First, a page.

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This is the new Isuzu D-Max 2020: More power, more tech will take the fight to the Toyota HiLux and Ford Ranger

The 2020 Isuzu D-Max has been unveiled, with more power, more tech and a tougher look heading the changes for the popular workhorse. 

But in good news for fans of the ute's heavy-duty 3.0-litre diesel engine, the tow-happy powertrain lives on. In fact, it's now even more powerful, thanks to a change that sees outputs grow to 140kW and 450Nm.

It’s the D-Max’s first full update in eight years, but the changes detailed by Isuzu in Japan transform the workhorse ute from one of the oldest in its segment to one of the most modern.

According to Isuzu, the D-Max has been designed under a “beyond the pick-up truck” theme, with research suggesting customers (specifically those in Thailand) will swap out of passenger cars, station wagons and other, more-rugged utes into the D-Max.

With that in mind, then, the 2020 model has been designed with a tough but modern appearance that adds front and rear LED DRLs, LED headlights, a new-look front-end and a redesigned rear.

Read More About Isuzu D-Max

Inside, top-spec vehicles make use of a 9.0-inch touchscreen multimedia unit, home to both Apple CarPlay and Android Auto, while a redesigned interior is meant to make driver and passenger feel like they’re in a more modern feeling vehicle, rather than a traditional workhorse.

Under the bonnet, the 3.0-litre engine has been re-tuned for bigger outputs (140kW at 3600 and 450Nm at 1600rpm) while updated suspension, faster steering, bigger brake rotors and a wading depth increase to 800mm complete a fairly comprehensive mechanical overhaul.

Preliminary specs have the crew cab models measuring in at 5265mm in length, 1870mm in width and 1790mm in height, and tipping the scales at 1890kg.

While pricing and specification is still being determined for Australia, we do know that keyless entry, push-button start, voice recognition, auto headlights, dual-zone climate and front and rear parking sensors join the standard kit list on top-spec models internationally, while blind-spot monitoring, rear cross-traffic alert, round-body parking sensors, hill start assist and hill descent control join the safety kit.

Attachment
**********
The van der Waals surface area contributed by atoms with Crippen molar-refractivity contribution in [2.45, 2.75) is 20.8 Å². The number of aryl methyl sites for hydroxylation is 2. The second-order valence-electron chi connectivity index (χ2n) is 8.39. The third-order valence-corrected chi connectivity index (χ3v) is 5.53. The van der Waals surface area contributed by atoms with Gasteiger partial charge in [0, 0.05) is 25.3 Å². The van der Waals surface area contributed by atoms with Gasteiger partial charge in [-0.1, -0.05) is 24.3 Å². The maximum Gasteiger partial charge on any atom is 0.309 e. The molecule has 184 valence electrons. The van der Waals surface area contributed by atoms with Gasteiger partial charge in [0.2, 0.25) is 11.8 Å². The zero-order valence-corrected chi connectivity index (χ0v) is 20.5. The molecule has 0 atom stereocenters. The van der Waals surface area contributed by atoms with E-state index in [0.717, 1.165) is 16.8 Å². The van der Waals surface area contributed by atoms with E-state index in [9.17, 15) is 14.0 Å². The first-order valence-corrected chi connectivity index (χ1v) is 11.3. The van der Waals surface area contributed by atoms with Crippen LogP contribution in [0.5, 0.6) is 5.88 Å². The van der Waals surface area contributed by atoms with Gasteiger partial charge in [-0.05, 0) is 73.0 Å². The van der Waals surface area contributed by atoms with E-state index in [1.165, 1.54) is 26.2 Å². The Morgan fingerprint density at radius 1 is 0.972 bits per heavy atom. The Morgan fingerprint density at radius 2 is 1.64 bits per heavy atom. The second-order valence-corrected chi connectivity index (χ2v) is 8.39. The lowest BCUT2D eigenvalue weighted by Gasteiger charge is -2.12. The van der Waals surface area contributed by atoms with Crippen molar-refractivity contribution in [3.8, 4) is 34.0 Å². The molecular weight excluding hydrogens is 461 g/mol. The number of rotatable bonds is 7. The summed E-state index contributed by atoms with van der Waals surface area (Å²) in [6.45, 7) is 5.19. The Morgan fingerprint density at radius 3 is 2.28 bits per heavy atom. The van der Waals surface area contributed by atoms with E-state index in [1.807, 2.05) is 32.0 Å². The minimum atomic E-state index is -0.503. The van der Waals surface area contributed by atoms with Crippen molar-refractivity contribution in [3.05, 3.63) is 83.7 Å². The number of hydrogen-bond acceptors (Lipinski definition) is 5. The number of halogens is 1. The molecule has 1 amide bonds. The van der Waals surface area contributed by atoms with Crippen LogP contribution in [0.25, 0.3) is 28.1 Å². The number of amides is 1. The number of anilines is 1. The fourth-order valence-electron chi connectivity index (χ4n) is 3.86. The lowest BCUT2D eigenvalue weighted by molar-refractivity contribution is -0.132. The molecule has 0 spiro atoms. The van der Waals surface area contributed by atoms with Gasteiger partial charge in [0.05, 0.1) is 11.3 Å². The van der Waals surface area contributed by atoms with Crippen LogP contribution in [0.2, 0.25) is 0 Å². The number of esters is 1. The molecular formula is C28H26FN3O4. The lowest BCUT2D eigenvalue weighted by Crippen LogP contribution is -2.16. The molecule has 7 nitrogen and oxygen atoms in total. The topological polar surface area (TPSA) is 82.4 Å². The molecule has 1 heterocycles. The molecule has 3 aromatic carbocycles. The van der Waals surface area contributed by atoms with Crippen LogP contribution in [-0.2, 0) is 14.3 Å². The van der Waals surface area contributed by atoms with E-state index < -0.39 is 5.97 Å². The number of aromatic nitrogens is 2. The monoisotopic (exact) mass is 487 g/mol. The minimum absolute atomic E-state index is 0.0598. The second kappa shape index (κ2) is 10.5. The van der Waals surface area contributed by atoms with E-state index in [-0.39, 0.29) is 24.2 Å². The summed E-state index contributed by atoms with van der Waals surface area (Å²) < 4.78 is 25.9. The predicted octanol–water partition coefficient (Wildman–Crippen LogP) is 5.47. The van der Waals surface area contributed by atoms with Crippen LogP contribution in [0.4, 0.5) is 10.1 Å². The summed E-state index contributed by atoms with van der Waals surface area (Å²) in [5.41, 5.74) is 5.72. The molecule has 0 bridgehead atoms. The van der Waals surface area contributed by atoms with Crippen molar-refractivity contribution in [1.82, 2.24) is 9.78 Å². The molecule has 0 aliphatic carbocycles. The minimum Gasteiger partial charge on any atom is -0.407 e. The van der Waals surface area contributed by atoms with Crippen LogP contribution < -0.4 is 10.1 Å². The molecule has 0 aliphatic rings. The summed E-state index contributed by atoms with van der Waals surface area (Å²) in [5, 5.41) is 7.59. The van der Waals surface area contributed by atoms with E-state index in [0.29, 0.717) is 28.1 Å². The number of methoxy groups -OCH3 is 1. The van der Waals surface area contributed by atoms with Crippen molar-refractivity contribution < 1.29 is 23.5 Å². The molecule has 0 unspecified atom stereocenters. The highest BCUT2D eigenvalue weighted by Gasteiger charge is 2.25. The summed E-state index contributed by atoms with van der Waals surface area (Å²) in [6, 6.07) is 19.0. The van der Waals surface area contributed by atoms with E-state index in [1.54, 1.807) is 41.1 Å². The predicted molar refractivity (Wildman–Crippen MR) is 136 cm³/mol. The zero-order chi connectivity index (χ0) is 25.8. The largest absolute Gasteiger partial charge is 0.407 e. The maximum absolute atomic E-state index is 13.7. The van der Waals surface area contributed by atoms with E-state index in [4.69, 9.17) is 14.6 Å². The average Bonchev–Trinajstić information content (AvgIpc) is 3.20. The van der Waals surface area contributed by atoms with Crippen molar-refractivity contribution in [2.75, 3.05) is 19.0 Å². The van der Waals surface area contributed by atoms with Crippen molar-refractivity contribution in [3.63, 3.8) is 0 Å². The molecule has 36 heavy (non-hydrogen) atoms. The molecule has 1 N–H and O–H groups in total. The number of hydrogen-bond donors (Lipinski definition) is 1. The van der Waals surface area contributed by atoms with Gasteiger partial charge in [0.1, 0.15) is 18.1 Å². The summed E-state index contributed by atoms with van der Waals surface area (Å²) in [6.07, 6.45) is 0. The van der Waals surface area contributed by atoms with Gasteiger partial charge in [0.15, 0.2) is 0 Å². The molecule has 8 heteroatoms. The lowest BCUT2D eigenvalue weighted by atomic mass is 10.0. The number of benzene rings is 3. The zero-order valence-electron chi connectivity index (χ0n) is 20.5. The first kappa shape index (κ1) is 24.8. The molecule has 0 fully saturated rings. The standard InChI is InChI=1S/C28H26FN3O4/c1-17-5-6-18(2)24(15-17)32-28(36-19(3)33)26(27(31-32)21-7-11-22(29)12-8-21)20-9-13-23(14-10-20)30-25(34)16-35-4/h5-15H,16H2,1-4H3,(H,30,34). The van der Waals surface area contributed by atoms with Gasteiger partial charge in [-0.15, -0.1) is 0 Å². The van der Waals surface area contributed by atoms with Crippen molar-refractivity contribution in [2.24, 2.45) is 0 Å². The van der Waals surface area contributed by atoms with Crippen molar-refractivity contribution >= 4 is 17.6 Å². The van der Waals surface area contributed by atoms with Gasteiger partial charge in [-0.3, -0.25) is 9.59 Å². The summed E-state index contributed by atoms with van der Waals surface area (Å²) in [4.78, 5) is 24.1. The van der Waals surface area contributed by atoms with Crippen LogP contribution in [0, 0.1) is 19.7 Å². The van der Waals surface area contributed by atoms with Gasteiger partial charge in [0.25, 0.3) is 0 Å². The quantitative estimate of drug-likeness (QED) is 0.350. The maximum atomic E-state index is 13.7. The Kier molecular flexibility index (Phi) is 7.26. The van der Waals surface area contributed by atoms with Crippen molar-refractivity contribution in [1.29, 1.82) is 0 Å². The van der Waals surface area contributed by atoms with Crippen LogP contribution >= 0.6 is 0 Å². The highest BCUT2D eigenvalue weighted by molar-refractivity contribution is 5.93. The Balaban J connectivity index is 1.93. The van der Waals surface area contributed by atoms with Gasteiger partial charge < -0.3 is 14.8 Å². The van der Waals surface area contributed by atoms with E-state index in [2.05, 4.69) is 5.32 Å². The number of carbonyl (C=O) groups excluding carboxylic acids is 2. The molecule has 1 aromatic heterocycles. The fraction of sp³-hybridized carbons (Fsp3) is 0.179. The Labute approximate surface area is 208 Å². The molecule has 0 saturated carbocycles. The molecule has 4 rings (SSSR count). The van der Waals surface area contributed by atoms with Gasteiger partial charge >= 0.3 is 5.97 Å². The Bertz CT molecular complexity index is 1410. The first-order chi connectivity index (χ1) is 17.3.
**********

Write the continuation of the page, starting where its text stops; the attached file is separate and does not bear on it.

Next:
The 2020 D-Max is expected to be revealed in the metal on October 19, which would see it arrive in Australia next year.

Andrew Chesterton
Contributing Journalist
Andrew Chesterton should probably hate cars. From his hail-damaged Camira that looked like it had spent a hard life parked at the end of Tiger Woods' personal driving range, to the Nissan Pulsar Reebok that shook like it was possessed by a particularly mean-spirited demon every time he dared push past 40km/h, his personal car history isn't exactly littered with gold. But that seemingly endless procession of rust-savaged hate machines taught him something even more important; that cars are more than a collection of nuts, bolts and petrol. They're your ticket to freedom, a way to unlock incredible experiences, rolling invitations to incredible adventures. They have soul. And so, somehow, the car bug still bit. And it bit hard. When "Chesto" started his journalism career with News Ltd's Sunday and Daily Telegraph newspapers, he covered just about everything, from business to real estate, courts to crime, before settling into state political reporting at NSW Parliament House. But the automotive world's siren song soon sounded again, and he begged anyone who would listen for the opportunity to write about cars. Eventually they listened, and his career since has seen him filing car news, reviews and features for TopGear, Wheels, Motor and, of course, CarsGuide, as well as many, many others. More than a decade later, and the car bug is yet to relinquish its toothy grip. And if you ask Chesto, he thinks it never will.
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